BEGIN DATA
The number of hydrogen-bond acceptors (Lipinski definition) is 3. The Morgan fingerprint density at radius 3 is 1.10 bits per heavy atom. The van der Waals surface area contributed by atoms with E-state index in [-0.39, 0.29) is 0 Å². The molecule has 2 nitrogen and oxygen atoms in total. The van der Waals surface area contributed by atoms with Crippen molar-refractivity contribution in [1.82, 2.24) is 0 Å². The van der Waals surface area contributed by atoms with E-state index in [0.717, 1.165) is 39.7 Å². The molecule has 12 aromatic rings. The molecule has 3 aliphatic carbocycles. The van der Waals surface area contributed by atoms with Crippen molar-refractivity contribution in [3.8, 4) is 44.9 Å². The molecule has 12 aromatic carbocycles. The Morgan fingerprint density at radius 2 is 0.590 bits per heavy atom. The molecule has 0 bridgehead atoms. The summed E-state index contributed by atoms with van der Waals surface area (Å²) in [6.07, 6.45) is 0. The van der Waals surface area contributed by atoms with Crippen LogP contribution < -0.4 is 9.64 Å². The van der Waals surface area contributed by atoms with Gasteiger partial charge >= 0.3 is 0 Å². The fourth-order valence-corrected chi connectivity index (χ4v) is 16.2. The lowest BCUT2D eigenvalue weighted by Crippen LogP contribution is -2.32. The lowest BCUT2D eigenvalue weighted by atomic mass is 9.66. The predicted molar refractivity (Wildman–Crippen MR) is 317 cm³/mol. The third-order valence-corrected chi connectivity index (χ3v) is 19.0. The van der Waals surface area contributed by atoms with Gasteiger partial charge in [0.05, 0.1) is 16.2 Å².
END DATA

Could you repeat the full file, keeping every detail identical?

The number of hydrogen-bond acceptors (Lipinski definition) is 3. The Morgan fingerprint density at radius 3 is 1.10 bits per heavy atom. The van der Waals surface area contributed by atoms with E-state index in [-0.39, 0.29) is 0 Å². The molecule has 2 nitrogen and oxygen atoms in total. The van der Waals surface area contributed by atoms with Crippen molar-refractivity contribution in [1.82, 2.24) is 0 Å². The van der Waals surface area contributed by atoms with E-state index in [0.717, 1.165) is 39.7 Å². The molecule has 12 aromatic rings. The molecule has 3 aliphatic carbocycles. The van der Waals surface area contributed by atoms with Crippen molar-refractivity contribution in [3.8, 4) is 44.9 Å². The molecule has 12 aromatic carbocycles. The Morgan fingerprint density at radius 2 is 0.590 bits per heavy atom. The molecule has 0 bridgehead atoms. The summed E-state index contributed by atoms with van der Waals surface area (Å²) in [6.07, 6.45) is 0. The van der Waals surface area contributed by atoms with Crippen LogP contribution < -0.4 is 9.64 Å². The van der Waals surface area contributed by atoms with Gasteiger partial charge >= 0.3 is 0 Å². The fourth-order valence-corrected chi connectivity index (χ4v) is 16.2. The lowest BCUT2D eigenvalue weighted by Crippen LogP contribution is -2.32. The lowest BCUT2D eigenvalue weighted by atomic mass is 9.66. The predicted molar refractivity (Wildman–Crippen MR) is 317 cm³/mol. The third-order valence-corrected chi connectivity index (χ3v) is 19.0. The van der Waals surface area contributed by atoms with Gasteiger partial charge in [0.05, 0.1) is 16.2 Å².